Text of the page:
Harold Pinter | Literature Criticism Critical Essay by Martin Esslin

This literature criticism consists of approximately 16 pages of analysis & critique of Harold Pinter.
This section contains 4,721 words
(approx. 16 pages at 300 words per page)
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Critical Essay by Martin Esslin

SOURCE: “Harold Pinter's Theatre of Cruelty,” in Pinter at Sixty, edited by Katherine H. Burkman and John L. Kundert-Gibbs, Indiana University Press, 1993, pp. 27-36.

In the following essay, Esslin traces the depiction of cruelty in Pinter's plays from the metaphysical realm in his early plays to the actual realm in later plays as Pinter became more politically aware.

What has happened to Harold Pinter the playwright—as distinct from the screenwriter who is as busy as ever?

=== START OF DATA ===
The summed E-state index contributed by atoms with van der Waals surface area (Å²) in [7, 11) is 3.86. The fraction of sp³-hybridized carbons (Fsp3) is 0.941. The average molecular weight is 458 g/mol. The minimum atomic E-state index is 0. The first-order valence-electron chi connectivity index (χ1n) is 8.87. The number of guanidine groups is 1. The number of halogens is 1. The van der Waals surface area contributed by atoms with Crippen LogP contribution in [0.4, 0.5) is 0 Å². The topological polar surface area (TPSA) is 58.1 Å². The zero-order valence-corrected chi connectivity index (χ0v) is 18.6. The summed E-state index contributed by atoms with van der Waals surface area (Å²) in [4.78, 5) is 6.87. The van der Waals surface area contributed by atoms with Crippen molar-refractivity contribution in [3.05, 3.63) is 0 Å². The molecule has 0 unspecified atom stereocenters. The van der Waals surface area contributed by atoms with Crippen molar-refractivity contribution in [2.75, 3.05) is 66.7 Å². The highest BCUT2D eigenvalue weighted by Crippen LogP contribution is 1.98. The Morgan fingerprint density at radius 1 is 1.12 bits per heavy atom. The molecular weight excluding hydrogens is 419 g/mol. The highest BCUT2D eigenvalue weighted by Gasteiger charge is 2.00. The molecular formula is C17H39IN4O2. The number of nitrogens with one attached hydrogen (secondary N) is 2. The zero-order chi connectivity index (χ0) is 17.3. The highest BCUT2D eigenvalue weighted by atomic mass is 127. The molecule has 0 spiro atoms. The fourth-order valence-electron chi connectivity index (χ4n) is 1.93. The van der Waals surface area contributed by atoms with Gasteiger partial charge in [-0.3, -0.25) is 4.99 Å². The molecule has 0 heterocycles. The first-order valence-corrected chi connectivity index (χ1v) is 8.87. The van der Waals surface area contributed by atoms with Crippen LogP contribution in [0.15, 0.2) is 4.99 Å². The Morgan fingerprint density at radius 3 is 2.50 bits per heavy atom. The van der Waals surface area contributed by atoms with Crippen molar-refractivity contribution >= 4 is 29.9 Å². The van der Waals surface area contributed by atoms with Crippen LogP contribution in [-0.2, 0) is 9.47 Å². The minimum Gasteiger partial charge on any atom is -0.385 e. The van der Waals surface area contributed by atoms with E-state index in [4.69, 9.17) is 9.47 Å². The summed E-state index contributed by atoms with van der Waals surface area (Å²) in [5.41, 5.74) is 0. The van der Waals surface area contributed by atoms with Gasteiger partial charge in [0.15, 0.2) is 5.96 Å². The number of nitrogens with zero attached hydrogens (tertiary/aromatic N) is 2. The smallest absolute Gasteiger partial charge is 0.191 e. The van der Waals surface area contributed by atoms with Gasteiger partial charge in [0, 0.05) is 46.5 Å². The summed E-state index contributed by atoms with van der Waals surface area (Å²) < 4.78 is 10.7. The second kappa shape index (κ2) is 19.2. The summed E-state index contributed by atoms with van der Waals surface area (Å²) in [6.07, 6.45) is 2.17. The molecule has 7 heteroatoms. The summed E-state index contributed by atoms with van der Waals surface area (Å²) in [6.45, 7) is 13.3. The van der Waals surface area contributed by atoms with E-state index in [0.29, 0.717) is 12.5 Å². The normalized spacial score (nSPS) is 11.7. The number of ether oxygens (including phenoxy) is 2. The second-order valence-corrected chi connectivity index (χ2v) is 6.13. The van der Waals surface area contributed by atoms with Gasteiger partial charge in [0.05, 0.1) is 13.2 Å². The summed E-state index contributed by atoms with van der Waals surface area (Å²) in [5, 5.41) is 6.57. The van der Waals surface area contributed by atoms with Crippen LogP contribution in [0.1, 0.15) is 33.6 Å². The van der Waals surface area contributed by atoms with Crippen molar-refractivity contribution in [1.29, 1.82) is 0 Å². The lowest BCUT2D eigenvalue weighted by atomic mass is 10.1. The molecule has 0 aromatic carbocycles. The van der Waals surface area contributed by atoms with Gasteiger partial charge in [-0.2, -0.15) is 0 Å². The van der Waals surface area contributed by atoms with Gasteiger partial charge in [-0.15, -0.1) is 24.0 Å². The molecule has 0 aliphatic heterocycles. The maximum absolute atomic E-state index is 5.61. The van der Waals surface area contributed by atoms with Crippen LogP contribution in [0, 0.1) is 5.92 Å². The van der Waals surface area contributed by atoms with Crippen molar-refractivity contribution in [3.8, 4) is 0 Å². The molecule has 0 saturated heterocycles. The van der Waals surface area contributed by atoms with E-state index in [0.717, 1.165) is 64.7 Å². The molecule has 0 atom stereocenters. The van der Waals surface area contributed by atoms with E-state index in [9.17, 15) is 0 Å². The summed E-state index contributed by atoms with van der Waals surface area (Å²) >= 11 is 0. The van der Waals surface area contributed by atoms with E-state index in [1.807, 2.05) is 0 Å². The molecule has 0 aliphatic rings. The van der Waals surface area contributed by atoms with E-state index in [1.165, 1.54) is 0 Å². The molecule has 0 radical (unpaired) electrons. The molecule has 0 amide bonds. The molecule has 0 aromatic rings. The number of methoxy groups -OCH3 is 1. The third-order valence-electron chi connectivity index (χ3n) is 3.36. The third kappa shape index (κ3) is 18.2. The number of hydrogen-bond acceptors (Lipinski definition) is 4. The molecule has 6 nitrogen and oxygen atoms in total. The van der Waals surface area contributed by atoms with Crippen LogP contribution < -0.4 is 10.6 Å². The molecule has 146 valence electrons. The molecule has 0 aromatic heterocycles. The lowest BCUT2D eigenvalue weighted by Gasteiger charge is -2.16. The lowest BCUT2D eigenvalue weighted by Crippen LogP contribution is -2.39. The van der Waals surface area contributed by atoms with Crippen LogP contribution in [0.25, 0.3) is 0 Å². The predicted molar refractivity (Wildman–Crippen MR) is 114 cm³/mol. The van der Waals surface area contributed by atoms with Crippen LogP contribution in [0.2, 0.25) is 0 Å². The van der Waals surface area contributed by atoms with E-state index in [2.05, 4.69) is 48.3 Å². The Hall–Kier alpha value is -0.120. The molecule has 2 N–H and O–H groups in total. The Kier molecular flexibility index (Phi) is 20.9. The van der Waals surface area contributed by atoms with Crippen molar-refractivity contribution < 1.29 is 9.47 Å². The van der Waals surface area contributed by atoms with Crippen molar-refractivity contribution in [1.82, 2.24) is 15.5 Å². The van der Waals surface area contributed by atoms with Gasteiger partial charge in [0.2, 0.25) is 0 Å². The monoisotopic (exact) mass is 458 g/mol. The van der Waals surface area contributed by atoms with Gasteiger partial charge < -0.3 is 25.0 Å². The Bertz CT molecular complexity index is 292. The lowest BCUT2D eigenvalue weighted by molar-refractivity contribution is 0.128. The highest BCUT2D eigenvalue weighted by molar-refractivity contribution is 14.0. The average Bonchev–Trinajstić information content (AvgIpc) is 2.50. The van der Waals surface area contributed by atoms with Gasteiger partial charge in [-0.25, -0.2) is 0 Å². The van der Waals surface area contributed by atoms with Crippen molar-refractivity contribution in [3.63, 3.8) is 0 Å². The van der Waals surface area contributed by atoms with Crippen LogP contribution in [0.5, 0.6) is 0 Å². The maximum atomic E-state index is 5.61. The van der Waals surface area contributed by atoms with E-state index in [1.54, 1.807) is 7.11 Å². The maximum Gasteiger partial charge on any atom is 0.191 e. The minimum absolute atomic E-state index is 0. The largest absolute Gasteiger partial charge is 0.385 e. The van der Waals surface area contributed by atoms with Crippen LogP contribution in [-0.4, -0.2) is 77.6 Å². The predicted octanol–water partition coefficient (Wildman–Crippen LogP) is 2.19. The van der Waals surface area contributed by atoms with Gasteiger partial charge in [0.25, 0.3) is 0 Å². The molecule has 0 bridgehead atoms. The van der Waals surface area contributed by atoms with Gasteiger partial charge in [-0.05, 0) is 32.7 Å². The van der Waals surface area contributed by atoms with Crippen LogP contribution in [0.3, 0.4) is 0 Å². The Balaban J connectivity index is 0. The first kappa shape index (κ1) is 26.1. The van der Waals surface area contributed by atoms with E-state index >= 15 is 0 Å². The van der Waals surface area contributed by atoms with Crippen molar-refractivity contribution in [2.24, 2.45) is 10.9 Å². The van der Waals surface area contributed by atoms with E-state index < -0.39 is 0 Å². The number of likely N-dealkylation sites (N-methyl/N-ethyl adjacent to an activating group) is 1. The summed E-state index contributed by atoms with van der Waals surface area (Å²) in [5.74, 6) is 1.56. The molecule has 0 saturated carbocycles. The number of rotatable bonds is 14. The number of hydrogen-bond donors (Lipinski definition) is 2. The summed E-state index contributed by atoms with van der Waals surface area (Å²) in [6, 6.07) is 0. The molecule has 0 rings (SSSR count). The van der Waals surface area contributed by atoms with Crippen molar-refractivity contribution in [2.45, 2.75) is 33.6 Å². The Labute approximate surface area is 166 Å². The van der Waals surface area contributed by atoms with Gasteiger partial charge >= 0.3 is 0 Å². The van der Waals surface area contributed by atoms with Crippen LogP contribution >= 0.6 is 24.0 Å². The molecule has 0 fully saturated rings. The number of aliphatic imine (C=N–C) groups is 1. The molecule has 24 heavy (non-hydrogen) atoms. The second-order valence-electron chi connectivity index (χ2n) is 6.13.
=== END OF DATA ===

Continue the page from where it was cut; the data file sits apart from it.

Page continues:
Since 1982, when A Kind of Alaska opened as part of a triple bill, he has published only two short plays, One for the Road and Mountain Language, and a tiny sketch, Precisely. And, while all his previous work dealt with problems such as identity, verification, the nature of reality, existential angst, the concerns of Beckett and Kafka...

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This section contains 4,721 words
(approx. 16 pages at 300 words per page)
Buy the Critical Essay by Martin Esslin